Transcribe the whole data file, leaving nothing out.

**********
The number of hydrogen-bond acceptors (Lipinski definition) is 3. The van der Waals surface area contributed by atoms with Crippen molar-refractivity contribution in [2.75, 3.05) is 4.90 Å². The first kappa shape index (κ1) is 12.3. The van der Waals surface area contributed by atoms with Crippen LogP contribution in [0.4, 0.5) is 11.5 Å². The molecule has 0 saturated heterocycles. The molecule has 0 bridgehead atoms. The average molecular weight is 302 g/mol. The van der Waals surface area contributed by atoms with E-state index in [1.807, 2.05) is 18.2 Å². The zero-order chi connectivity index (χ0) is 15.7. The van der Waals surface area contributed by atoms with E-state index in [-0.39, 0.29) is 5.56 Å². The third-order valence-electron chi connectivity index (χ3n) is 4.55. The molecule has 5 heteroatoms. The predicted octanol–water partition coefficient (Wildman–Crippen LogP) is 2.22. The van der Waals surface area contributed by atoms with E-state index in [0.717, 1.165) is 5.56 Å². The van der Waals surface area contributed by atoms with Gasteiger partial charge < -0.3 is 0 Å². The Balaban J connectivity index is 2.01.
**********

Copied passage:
The number of hydrogen-bond acceptors (Lipinski definition) is 3. The van der Waals surface area contributed by atoms with Crippen molar-refractivity contribution in [2.75, 3.05) is 4.90 Å². The first kappa shape index (κ1) is 12.3. The van der Waals surface area contributed by atoms with Crippen LogP contribution in [0.4, 0.5) is 11.5 Å². The molecule has 0 saturated heterocycles. The molecule has 0 bridgehead atoms. The average molecular weight is 302 g/mol. The van der Waals surface area contributed by atoms with E-state index in [1.807, 2.05) is 18.2 Å². The zero-order chi connectivity index (χ0) is 15.7. The van der Waals surface area contributed by atoms with E-state index in [-0.39, 0.29) is 5.56 Å². The third-order valence-electron chi connectivity index (χ3n) is 4.55. The molecule has 5 heteroatoms. The predicted octanol–water partition coefficient (Wildman–Crippen LogP) is 2.22. The van der Waals surface area contributed by atoms with E-state index in [0.717, 1.165) is 5.56 Å². The van der Waals surface area contributed by atoms with Gasteiger partial charge < -0.3 is 0 Å². The Balaban J connectivity index is 2.01.